Malaria infected red blood cell. Credit: NIAID
The headlines this week are bursting with grand claims that an experimental malaria vaccine can also kill 9 out of 10 cancer types. Don’t believe the hype, we’re not there yet.
Where did the news come from?
was published that showed a fascinating connection between a new malarial vaccine for pregnant women, and unique markers present on many cancer cells. Researchers were initially studying the unique role a molecule called chondroitin sulphate plays in malarial infection in pregnant women. This sugar molecule is abundant on the surface of placental cells and sticks to a protein, called VAR2CSA, on the nasty malarial parasite. The scientists thought they could use this interaction in a vaccine against the parasite.
The trouble with hype
The cancer breakthrough came when the team realised many cancer cells also express chondroitin sulfate on their surfaces. So could a vaccine targeted against the malarial protein VAR2CSA, be morphed into a cancer busting weapon?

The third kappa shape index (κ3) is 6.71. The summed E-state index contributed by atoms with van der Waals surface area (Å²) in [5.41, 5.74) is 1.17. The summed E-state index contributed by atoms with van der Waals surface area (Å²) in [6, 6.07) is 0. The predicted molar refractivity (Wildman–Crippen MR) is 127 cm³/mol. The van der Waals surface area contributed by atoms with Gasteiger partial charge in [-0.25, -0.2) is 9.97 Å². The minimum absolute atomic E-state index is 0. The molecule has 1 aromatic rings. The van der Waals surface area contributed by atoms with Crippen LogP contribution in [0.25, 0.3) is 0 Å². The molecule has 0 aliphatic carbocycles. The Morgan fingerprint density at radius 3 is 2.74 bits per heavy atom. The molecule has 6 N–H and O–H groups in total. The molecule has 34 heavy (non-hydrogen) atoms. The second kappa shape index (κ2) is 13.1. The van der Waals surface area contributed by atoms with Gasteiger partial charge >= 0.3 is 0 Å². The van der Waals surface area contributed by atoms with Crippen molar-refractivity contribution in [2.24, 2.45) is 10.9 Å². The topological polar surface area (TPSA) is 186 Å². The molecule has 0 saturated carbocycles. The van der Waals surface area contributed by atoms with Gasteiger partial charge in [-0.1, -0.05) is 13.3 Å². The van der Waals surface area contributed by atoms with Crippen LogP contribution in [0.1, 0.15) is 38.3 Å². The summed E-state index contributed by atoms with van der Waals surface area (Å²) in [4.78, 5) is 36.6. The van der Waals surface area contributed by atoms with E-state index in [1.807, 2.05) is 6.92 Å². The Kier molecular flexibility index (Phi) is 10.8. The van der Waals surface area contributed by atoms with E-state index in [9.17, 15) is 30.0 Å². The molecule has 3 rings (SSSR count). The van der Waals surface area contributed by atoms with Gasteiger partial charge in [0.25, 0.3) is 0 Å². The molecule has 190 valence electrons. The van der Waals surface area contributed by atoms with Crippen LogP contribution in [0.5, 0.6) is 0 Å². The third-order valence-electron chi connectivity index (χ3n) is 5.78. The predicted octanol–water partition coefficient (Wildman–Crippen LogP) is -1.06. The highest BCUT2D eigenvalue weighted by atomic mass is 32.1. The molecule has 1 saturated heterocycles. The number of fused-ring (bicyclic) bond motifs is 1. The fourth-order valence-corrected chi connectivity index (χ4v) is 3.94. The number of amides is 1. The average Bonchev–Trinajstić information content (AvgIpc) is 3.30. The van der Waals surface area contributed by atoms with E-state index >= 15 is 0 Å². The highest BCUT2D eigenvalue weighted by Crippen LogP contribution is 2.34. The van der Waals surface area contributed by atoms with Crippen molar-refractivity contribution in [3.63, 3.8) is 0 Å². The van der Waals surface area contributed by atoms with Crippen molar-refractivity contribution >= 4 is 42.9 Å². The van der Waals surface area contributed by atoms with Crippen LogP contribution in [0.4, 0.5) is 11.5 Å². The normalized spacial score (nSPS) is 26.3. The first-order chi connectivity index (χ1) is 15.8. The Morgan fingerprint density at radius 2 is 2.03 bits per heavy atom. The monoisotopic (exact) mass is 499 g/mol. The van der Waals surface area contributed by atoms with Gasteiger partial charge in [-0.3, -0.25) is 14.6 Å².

The scientists tested the theory by adding a toxin to the sticky VAR2CSA molecule, and administering it to cancer cells in the lab. The results were good; the altered vaccine killed cancer cells and spared healthy ones. It also proved effective in mice with prostate cancer, lymphoma and melanoma.
This all sounds great, so what’s the problem?
Malarial parasites infecting red blood cells Credit: Ed Uthman
It’s a welcome development, but it’s not a cure for 9 out of 10 cancer cells. It’s true that in the cancer cells the researchers were looking at, 95% of them expressed chondroitin sulfate. This made the majority of them a target for the targeted toxin. However, their work did not include many other cancer types, so the figure is actually far from 9 out of 10 including ALL cancer types.
The research was also conducted on mice, and we’d need far more dedicated and stringent testing to establish safety and efficacy in humans. Success in the lab and an ability to target these cells doesn’t necessarily mean it’ll prove as potent in an actual patient. It is a great find however, and it could be a worthy addition to modern arsenal of cancer drugs. There were 198 million cases of malaria in 2013, so let’s hope it’s effective against that too.
Read more at Cancer Research UK